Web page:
Modi more Obama than Reagan

The Modi wave shows similarities to the pattern followed by the Obama wave - high expectations with low delivery.

Convinced that the Congress government with its well-honed brand of crooked playing fields and “stash-the-cash” is soon to be replaced by an angelic BJP government led by Narendra Modi, corporate honchos (many of whom were the givers of cash in exchange for favours from the Congress), the financial services community, and the media are waving the “time-to-buy India” flag. With the market already having had a run up and the INR gaining ground, we are sceptical.


We hold no brief for the Congress and its arrogant brand of distant politics. We would probably empathise with the view that the Congress should have been disbanded after having won the battle of Independence against the British in 1947. With the job of leading Indian to freedom over, maybe another group should have governed India. But neither do we understand the fuss over the Messiah-like Modi Miracle.


And when Barron’s places India on a cover story with “India: Open for Business – and investors” and characterises Modi as the possible next Reagan, we are numbed. Our brain refuses to send any signals to our paralysed limbs. We stand aghast at the first turning of the second stair – for what we see when we turn below is ‘the deceitful face of hope and of despair’: something akin to the Congress government.



Another BRIC-like delusion?


The Barron’s article - and others that have appeared in Canada and Europe – all seem to echo the same false tunes:


1) Congress is socialist, BJP is not;

2) Congress was scam-tainted and BJP is not;

3) Congress is inefficient and BJP is not;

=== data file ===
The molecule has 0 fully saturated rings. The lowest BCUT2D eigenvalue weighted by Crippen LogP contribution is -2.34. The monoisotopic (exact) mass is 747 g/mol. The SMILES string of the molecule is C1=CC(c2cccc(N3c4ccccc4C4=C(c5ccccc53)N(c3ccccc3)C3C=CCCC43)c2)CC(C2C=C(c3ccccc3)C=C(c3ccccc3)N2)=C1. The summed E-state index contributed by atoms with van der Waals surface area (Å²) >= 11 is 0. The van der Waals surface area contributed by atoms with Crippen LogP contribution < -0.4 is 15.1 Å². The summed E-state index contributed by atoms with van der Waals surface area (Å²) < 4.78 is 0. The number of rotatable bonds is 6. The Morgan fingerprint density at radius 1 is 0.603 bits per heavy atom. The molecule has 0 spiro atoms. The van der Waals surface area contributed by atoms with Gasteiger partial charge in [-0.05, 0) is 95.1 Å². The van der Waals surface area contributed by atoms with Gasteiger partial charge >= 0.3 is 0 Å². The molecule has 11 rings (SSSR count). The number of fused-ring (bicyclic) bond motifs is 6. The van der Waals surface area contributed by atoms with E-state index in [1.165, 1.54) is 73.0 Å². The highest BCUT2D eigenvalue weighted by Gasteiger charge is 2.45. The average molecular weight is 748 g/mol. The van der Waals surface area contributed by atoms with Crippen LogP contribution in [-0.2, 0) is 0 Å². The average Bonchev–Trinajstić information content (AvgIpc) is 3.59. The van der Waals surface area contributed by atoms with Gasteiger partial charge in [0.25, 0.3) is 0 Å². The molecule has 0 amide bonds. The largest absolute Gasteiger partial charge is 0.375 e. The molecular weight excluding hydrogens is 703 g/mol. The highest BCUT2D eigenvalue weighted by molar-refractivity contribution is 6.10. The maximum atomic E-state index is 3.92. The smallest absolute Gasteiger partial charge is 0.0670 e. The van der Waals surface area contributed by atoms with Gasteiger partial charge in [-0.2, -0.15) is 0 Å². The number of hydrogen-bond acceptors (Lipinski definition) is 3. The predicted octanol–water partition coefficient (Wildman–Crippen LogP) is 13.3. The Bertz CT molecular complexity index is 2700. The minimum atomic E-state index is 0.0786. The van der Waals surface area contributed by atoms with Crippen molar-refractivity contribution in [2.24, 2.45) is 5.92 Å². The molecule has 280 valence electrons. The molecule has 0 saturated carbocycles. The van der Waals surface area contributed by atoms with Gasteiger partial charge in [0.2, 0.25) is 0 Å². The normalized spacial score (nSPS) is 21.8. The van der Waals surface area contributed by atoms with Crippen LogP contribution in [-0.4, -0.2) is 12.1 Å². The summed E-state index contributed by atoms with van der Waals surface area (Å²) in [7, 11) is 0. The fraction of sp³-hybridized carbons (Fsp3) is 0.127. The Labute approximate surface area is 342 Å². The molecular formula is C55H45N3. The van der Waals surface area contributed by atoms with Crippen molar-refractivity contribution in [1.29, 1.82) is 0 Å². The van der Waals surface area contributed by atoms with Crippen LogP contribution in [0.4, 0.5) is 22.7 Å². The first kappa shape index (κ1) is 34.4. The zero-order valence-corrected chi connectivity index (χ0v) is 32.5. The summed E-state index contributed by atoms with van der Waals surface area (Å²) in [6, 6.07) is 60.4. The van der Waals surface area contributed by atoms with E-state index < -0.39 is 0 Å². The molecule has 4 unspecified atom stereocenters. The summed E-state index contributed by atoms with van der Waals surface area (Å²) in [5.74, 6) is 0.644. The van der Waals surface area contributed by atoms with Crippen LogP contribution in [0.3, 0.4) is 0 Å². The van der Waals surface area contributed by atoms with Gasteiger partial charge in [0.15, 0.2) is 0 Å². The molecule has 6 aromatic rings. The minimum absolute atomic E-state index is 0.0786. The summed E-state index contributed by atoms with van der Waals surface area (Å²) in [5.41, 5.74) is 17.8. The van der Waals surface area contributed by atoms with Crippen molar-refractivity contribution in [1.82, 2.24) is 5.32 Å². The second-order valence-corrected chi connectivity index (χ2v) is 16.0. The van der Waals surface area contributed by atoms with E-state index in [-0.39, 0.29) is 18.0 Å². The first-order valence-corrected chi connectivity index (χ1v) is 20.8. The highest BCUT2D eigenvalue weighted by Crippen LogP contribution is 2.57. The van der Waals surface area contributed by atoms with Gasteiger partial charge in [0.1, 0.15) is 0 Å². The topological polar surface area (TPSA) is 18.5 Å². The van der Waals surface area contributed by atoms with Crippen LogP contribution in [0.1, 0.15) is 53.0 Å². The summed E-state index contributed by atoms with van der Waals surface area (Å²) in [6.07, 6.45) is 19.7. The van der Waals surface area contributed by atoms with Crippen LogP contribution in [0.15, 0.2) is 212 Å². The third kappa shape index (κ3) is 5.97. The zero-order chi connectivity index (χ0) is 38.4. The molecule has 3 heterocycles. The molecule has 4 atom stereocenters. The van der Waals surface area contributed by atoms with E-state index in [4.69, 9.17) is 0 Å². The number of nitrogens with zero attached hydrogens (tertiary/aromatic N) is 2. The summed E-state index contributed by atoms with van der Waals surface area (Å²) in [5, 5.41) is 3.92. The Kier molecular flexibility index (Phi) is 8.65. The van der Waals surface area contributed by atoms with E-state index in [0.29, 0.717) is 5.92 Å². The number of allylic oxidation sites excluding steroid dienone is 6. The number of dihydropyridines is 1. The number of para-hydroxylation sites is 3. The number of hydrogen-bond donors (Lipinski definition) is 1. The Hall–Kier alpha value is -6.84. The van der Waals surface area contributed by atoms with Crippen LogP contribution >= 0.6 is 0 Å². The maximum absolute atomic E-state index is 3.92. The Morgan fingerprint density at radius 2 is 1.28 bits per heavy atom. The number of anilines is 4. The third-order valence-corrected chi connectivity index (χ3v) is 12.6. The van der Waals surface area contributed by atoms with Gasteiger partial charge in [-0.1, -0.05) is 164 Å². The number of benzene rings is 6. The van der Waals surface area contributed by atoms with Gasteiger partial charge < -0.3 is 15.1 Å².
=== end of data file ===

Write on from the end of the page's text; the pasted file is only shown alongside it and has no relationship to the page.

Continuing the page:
4) Congress failed to unleash the India miracle, and BJP will.

Don’t get us wrong: India is a great place to invest – with certain sensible, valid, long-term assumptions. But we fear we are back in the Goldman fantasy of BRIC. That myth was Made in USA and lapped up by Indians. This 3M myth of Miracle Messiah Modi is home grown, bought by foreigners.


The reality of India is:

  1. There is poverty: over 250 million people don’t get enough to eat every day and maybe another 300 million may not have proper homes to live in and clothes to wear. Is the solution to ignore them? Or is the solution to bring them all at the mercy of a market economy? We have argued for decades that the responsibility of bringing these less fortunate up the economic ladder is that of the government. There will effectively be a tax on the richer classes of society to pay these bills. There is no alternative.

  2. Yes, the way subsidies are distributed is inefficient and corrupt. What has the BJP done about that in the 8 states ruled by them? You cannot stop subsidies – but one needs to ensure they reach the correct people. Subsidies, in fact, are a booster to the economy. Even the Barron’s article admits this by pointing out that rural incomes have been surging over the past few years – though it gives no credit to the “socialist” Congress for this. Rural incomes surged because the Congress government came out with more subsidies and programmes for the poor, not because the Ambani and Adani business houses (supposedly close to the Modi government) created millions of jobs from some investment programme. Did all the money reach the poor? Definitely not. But that is a question of efficiency and minimising corruption. When the milk to the baby leaks out of the bottle, do you stop feeding the baby its much-needed milk? Or do you fix the nipple in the bottle to stop the leakage?

  3. If the BJP is so capitalist, why are they blocking the entry of retail giants Wal-Mart and Tesco? The Congress government has allowed FDI in retail and left it to every state to decide whether they welcome or reject foreign investment. There are 8 states ruled by the BJP in India and only 1 of them has agreed to allow FDI in retail. And Barron’s assumes that India will be “open” under a BJP government?